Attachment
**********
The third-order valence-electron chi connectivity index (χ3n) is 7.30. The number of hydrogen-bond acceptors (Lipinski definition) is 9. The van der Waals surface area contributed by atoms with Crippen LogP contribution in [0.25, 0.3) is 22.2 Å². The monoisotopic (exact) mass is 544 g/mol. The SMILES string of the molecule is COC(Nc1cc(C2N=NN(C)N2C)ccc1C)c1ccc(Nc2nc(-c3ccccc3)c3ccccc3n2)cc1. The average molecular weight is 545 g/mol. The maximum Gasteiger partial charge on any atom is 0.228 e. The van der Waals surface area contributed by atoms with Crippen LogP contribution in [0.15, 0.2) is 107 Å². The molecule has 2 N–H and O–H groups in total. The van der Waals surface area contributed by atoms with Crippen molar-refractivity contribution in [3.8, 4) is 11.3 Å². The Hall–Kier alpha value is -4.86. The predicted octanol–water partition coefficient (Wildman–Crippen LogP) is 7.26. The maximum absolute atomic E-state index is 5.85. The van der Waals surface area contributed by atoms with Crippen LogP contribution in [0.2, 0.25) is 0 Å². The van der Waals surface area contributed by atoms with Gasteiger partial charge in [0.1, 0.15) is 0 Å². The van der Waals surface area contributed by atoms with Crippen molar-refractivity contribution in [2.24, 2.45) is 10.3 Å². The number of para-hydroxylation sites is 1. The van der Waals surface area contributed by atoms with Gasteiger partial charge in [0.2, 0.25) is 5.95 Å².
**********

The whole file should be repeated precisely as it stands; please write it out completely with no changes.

The third-order valence-electron chi connectivity index (χ3n) is 7.30. The number of hydrogen-bond acceptors (Lipinski definition) is 9. The van der Waals surface area contributed by atoms with Crippen LogP contribution in [0.25, 0.3) is 22.2 Å². The monoisotopic (exact) mass is 544 g/mol. The SMILES string of the molecule is COC(Nc1cc(C2N=NN(C)N2C)ccc1C)c1ccc(Nc2nc(-c3ccccc3)c3ccccc3n2)cc1. The average molecular weight is 545 g/mol. The maximum Gasteiger partial charge on any atom is 0.228 e. The van der Waals surface area contributed by atoms with Crippen LogP contribution in [0.15, 0.2) is 107 Å². The molecule has 2 N–H and O–H groups in total. The van der Waals surface area contributed by atoms with Crippen molar-refractivity contribution in [3.8, 4) is 11.3 Å². The Hall–Kier alpha value is -4.86. The predicted octanol–water partition coefficient (Wildman–Crippen LogP) is 7.26. The maximum absolute atomic E-state index is 5.85. The van der Waals surface area contributed by atoms with Crippen LogP contribution in [0.2, 0.25) is 0 Å². The van der Waals surface area contributed by atoms with Gasteiger partial charge in [0.1, 0.15) is 0 Å². The van der Waals surface area contributed by atoms with Crippen molar-refractivity contribution in [2.24, 2.45) is 10.3 Å². The number of para-hydroxylation sites is 1. The van der Waals surface area contributed by atoms with Gasteiger partial charge in [0.2, 0.25) is 5.95 Å².